There’s not much we can personally say, but the article is full of great quotes:

Hisham Khodeir of Fab Lab Egypt wants to work with the Karakeeb Makerspace [Karakeeb means “junk” in Arabic]. He admires what they have accomplished: “It is not about resources; it is about will.”

Flying quadcopter drones are apparently illegal, which is crazy to contrast with our country that has entire stores devoted to building and maintaining them. There’s something so inspiring about that scofflaw ‘makers gonna make’ attitude. Just take things and make new things; repeat.

SKILLS over Money
BUILDING over Buying
CREATION over Consumption

People want to work together and learn together, and if they can’t do it in school, they might have to find it in a fab lab or makerspace.

Forge Tools: 3D Printer

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We’re probably halfway through setting up shop and wanted to start getting into the nitty gritty of our tools and why we chose them. First up, our new 3D printer!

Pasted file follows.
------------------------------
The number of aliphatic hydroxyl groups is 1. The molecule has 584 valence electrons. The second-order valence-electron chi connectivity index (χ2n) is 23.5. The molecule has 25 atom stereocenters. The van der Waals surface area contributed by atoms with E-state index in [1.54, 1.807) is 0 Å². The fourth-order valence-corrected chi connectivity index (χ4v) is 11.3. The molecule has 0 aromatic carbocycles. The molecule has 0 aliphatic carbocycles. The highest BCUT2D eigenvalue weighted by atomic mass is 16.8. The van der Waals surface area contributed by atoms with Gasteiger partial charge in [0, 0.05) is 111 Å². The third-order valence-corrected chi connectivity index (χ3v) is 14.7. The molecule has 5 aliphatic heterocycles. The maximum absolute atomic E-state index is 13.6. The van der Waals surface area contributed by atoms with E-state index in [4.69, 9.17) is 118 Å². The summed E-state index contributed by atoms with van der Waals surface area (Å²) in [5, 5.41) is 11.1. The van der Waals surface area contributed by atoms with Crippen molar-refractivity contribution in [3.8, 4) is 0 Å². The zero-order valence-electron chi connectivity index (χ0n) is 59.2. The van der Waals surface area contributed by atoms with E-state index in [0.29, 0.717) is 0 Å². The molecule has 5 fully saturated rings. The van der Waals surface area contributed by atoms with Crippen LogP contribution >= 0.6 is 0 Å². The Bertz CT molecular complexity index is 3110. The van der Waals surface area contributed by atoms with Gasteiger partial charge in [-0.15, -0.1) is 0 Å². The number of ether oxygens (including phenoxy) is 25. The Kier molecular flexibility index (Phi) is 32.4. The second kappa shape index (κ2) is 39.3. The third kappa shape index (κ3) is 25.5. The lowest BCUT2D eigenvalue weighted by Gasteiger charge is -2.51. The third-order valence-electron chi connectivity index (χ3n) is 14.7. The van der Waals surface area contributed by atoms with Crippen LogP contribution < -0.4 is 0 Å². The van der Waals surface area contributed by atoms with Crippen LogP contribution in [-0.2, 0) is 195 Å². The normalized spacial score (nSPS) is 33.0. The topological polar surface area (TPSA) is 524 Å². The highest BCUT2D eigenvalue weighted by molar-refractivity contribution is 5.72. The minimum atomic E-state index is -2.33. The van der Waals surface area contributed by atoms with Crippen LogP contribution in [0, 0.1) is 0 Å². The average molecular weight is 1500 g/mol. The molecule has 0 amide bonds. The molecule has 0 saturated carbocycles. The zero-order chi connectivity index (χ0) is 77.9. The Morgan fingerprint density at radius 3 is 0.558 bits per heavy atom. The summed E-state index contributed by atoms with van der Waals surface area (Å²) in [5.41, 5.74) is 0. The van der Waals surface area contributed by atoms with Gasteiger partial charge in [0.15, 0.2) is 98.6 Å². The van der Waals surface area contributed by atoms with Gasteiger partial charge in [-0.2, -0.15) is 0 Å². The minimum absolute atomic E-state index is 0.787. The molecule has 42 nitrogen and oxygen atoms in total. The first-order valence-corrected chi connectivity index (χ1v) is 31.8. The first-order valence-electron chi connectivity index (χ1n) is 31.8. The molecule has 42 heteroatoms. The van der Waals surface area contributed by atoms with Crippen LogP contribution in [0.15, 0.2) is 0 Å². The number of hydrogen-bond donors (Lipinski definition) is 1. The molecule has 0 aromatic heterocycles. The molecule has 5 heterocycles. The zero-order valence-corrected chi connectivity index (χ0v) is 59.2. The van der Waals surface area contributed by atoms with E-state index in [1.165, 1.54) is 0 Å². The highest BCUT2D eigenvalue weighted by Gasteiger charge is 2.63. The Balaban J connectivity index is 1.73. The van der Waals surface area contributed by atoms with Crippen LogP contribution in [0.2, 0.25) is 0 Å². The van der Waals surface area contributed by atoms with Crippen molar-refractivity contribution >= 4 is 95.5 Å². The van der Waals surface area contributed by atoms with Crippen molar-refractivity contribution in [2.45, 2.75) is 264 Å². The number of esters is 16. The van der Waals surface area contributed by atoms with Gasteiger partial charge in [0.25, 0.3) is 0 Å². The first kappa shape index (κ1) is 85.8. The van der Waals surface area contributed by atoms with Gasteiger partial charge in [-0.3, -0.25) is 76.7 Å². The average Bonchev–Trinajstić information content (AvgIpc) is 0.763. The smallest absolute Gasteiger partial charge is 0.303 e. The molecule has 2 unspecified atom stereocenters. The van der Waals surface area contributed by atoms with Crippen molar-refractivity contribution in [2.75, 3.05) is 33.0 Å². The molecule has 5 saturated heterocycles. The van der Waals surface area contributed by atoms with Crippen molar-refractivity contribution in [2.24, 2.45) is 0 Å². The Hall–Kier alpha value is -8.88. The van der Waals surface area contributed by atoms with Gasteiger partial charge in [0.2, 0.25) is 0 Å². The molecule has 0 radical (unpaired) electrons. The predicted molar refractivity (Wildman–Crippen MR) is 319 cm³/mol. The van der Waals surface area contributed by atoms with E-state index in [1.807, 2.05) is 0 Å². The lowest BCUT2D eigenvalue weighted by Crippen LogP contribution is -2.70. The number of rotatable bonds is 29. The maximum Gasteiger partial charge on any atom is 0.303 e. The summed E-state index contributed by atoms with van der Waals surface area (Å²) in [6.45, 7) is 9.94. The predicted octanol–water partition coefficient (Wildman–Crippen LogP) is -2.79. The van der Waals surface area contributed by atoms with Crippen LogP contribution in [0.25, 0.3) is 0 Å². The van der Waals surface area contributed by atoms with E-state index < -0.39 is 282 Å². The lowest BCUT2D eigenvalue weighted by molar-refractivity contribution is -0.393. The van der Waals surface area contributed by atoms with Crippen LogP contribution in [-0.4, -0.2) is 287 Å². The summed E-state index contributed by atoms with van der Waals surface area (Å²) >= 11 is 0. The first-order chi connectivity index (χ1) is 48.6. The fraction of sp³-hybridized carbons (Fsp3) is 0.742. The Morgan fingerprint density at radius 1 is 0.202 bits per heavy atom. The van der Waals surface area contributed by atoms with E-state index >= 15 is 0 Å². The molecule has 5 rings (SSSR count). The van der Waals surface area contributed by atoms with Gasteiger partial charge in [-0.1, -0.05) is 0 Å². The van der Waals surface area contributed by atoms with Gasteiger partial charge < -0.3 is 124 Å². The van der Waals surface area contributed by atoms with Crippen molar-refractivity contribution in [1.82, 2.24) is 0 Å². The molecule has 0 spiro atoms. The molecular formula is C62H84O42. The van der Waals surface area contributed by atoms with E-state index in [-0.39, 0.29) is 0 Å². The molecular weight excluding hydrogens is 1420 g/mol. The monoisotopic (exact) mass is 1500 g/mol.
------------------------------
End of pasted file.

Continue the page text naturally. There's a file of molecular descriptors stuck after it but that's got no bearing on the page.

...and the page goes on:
WHAT WE BOUGHT

This is the first generation Flashforge Creator. The ‘forge’ name is entirely coincidence, but a rather happy one. It’s made of wood (which we adore) and offers the usual Makerbot or RepRap style extrusion of PLA or ABS, which I’ll talk about a bit later. The first gen is different from the following generation in that it has two print heads instead of just one – I’m not really sure why since having two heads means you can print two colours in one build (or a support material) but we did notice the second head drags on the printing part a little bit if it’s not calibrated exactly right so it might just be a simplicity effort. We bought it gently used on eBay from a gentleman who talked (in a hand-written letter found in the box) hilariously and endearingly like a pirate. It was packaged in Mr. Clean Magic Erasers instead of bubble wrap and we received a free hot glue gun! All in all, A++ Would Buy Again. More fortunately than that, though, we bought it for less than half of the retail price so it goes to show that you can get cool toys if you’re willing to be patient and do your research.